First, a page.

Thankfully, Stallone was able to pull himself out of his acting funk with the help of a few proper starring roles. The first was that of Stanley, the main character in the film “The Lords of Flatbush,” which took more than two years to film thanks to budget issues, finally finishing in 1974. However, before that movie even finished filming, a second movie came along featuring Stallone as the top spot: the independent film “No Place to Hide.”
In it, Stallone plays a member of an urban terrorist movement who falls in love with a jewelry seller. After Stallone made it big, the movie was recut and edited to have him as the main character. It was later re-edited again, using outtakes and matching footage into a parody of itself called “A Man Called… Rainbo.”
Of course, those few starring or minor characters aren’t the only acting credits that Stallone had. However, pretty much everything else is very small, uncredited roles. These include appearing as a soldier sitting at a table in the film “MASH,” a party guest in the film “Pigeons,” a subway thug in the Woody Allen film “Bananas,” and as an extra in the psychological thriller “Klute.” He also had a slightly bigger role in the 1975 film “The Prisoner of Second Avenue.”
The lead, played by Jack Lemmon, chases and mugs Stallone’s character, believing him to be a pickpocket. That moment came after a really important role that would help keep Stallone afloat until he stepped into the ring. It took a little more time for Stallone to figure things out, and that time wasn’t easy.
About to Throw in the Towel
By the year of 1972, Stallone was considering giving up the acting dream for good. He would later describe this period as another low point. He was very nearly an extra in “The Godfather,” but could even get such a paltry role. He did manage to get a job as an extra in another hit, “What’s Up, Doc?” which, while not as fondly remembered as “The Godfather,” was still seen by millions of people, and even starred Barbra Streisand as the female lead.
It was even named number sixty-one on the 100 Greatest American Comedies list put out by the American Film Institute. And, yes, Stallone is technically in the film, but he only has a few shots where he appears, and he’s barely visible in either of them.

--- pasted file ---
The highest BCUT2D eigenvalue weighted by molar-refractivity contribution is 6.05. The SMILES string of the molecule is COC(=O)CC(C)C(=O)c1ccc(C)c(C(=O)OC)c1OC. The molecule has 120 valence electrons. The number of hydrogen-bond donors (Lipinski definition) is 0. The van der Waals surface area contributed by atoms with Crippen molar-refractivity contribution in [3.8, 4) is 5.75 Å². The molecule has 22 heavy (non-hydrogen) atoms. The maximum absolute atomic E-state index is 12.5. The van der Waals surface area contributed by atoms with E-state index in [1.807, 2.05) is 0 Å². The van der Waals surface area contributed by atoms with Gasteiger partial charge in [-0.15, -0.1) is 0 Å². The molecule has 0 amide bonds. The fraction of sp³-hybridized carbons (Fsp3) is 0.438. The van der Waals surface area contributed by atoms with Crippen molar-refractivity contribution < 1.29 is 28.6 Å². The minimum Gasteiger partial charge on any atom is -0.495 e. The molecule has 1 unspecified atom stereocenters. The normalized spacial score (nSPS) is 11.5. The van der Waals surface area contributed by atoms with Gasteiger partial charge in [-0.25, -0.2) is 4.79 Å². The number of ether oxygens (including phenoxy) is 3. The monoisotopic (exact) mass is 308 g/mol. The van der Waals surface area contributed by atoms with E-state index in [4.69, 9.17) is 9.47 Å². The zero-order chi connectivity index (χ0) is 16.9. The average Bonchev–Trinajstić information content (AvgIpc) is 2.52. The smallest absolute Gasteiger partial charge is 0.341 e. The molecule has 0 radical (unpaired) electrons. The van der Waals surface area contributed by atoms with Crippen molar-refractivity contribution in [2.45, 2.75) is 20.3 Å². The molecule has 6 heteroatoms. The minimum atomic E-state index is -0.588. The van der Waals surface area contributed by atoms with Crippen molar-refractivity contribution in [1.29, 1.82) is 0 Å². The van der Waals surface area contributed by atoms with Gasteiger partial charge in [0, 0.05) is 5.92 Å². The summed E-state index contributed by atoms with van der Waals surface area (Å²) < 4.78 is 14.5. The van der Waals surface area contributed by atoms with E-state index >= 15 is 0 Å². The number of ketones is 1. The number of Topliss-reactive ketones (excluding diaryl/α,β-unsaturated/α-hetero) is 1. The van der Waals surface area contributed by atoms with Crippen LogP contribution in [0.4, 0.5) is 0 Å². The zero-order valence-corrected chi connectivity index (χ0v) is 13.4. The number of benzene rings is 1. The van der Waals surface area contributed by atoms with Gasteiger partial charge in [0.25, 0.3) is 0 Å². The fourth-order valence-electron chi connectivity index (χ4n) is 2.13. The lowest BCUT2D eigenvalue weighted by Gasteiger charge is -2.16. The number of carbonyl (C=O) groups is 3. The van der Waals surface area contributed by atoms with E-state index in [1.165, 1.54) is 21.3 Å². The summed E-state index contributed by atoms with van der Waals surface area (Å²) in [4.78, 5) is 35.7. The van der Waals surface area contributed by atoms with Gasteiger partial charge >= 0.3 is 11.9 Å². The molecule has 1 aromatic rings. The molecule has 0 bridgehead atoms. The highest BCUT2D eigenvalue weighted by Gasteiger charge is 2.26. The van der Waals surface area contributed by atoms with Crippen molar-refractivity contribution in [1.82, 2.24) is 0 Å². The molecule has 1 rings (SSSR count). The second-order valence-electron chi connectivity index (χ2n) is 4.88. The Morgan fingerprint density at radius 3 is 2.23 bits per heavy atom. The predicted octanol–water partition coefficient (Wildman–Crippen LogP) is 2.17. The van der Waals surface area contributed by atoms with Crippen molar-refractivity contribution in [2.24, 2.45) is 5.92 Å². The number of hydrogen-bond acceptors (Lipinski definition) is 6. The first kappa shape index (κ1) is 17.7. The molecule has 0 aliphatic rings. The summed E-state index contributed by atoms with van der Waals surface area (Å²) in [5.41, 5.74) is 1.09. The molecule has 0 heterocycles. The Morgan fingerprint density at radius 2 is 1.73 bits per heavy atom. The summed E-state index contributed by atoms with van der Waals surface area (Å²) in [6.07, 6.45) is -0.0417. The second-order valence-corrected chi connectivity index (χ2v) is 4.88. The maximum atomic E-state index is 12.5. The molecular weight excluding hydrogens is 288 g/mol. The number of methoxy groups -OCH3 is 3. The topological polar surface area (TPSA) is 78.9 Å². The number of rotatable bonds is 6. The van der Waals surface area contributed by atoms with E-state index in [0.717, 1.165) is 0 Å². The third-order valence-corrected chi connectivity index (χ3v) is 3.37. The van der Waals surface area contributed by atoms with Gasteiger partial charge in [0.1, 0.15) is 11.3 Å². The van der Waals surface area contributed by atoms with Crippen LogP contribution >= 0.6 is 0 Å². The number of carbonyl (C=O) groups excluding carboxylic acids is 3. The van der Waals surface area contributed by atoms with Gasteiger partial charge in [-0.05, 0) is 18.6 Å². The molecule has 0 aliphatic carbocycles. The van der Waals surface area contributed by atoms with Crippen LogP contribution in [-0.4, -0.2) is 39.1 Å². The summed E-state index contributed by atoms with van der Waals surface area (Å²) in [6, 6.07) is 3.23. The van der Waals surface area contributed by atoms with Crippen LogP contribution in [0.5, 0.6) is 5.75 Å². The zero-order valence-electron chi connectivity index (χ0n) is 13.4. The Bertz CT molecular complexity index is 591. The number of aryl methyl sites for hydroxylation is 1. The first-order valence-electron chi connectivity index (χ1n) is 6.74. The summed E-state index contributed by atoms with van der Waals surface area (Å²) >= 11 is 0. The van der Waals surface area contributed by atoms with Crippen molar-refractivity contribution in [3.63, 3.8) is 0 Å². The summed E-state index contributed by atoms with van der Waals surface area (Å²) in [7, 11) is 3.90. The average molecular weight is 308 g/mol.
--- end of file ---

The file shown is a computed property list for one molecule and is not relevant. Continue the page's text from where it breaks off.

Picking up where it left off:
Forcing a Replacement
Stallone had done a little bit of script work on “The Lords of Flatbush,” which might have given him the clout to pull off this next move. One of the other actors in the film was the then-unknown Richard Gere. Both men played fifties street toughs, but it seems that Gere was being a little too rough of a tough. Gere drew Stallone’s ire for being too physical during rehearsals, but Gere might have also spilled mustard on Stallone during a lunch break.
Such an affront was not something Stallone would stand for, and he said one of the two men had to be gone. Gere was quickly replaced by Perry King. Who knows if the two men can be in the same room together – they certainly haven’t starred in any movies together.
A Little Movie About a Boxer
While getting bit roles and a few small starring moments, Stallone was always working on his own writing, including a script about a washed-out boxer given a big chance on a national stage. Maybe that story sounds a little familiar to you. Even after the little success he’d found, he was almost flat broke. He moved to California, and was having such a hard time that he had to sell his dog – he could hardly feed himself, much less his dog.
One night, however, he went out to see a boxing match between Muhammad Ali (who is known as “The Greatest”) and Chuck Wepner on March 24, 1975. Chuck was known as “The Bayonne Bleeder.” Everybody thought they knew how the fight was going to go, but it ended up shocking everyone.